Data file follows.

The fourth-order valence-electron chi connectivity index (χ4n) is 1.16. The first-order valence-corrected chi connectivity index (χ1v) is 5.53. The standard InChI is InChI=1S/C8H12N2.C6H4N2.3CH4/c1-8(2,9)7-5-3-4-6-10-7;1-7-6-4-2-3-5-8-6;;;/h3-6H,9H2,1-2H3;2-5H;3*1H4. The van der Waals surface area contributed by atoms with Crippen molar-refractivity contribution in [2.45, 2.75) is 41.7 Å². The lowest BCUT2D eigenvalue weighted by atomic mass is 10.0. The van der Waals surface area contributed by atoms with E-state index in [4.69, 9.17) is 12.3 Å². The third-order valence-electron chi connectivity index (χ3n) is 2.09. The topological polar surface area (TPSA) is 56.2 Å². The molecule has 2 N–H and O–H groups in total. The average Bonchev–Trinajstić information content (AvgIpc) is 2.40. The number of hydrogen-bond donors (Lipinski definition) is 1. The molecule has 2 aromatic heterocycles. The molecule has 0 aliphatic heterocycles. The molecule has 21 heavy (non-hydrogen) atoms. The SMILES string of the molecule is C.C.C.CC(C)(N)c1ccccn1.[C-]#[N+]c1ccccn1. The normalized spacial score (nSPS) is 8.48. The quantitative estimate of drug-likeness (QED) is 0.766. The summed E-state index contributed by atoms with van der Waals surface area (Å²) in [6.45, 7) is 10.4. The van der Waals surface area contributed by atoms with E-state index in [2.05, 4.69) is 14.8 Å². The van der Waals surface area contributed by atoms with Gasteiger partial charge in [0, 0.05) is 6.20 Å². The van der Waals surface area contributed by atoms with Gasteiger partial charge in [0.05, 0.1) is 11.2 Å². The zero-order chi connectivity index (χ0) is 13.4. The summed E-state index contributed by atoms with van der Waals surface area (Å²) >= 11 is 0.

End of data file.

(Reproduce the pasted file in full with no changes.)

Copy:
The fourth-order valence-electron chi connectivity index (χ4n) is 1.16. The first-order valence-corrected chi connectivity index (χ1v) is 5.53. The standard InChI is InChI=1S/C8H12N2.C6H4N2.3CH4/c1-8(2,9)7-5-3-4-6-10-7;1-7-6-4-2-3-5-8-6;;;/h3-6H,9H2,1-2H3;2-5H;3*1H4. The van der Waals surface area contributed by atoms with Crippen molar-refractivity contribution in [2.45, 2.75) is 41.7 Å². The lowest BCUT2D eigenvalue weighted by atomic mass is 10.0. The van der Waals surface area contributed by atoms with E-state index in [4.69, 9.17) is 12.3 Å². The third-order valence-electron chi connectivity index (χ3n) is 2.09. The topological polar surface area (TPSA) is 56.2 Å². The molecule has 2 N–H and O–H groups in total. The average Bonchev–Trinajstić information content (AvgIpc) is 2.40. The number of hydrogen-bond donors (Lipinski definition) is 1. The molecule has 2 aromatic heterocycles. The molecule has 0 aliphatic heterocycles. The molecule has 21 heavy (non-hydrogen) atoms. The SMILES string of the molecule is C.C.C.CC(C)(N)c1ccccn1.[C-]#[N+]c1ccccn1. The normalized spacial score (nSPS) is 8.48. The quantitative estimate of drug-likeness (QED) is 0.766. The summed E-state index contributed by atoms with van der Waals surface area (Å²) in [6.45, 7) is 10.4. The van der Waals surface area contributed by atoms with E-state index in [2.05, 4.69) is 14.8 Å². The van der Waals surface area contributed by atoms with Gasteiger partial charge in [0, 0.05) is 6.20 Å². The van der Waals surface area contributed by atoms with Gasteiger partial charge in [0.05, 0.1) is 11.2 Å². The zero-order chi connectivity index (χ0) is 13.4. The summed E-state index contributed by atoms with van der Waals surface area (Å²) >= 11 is 0.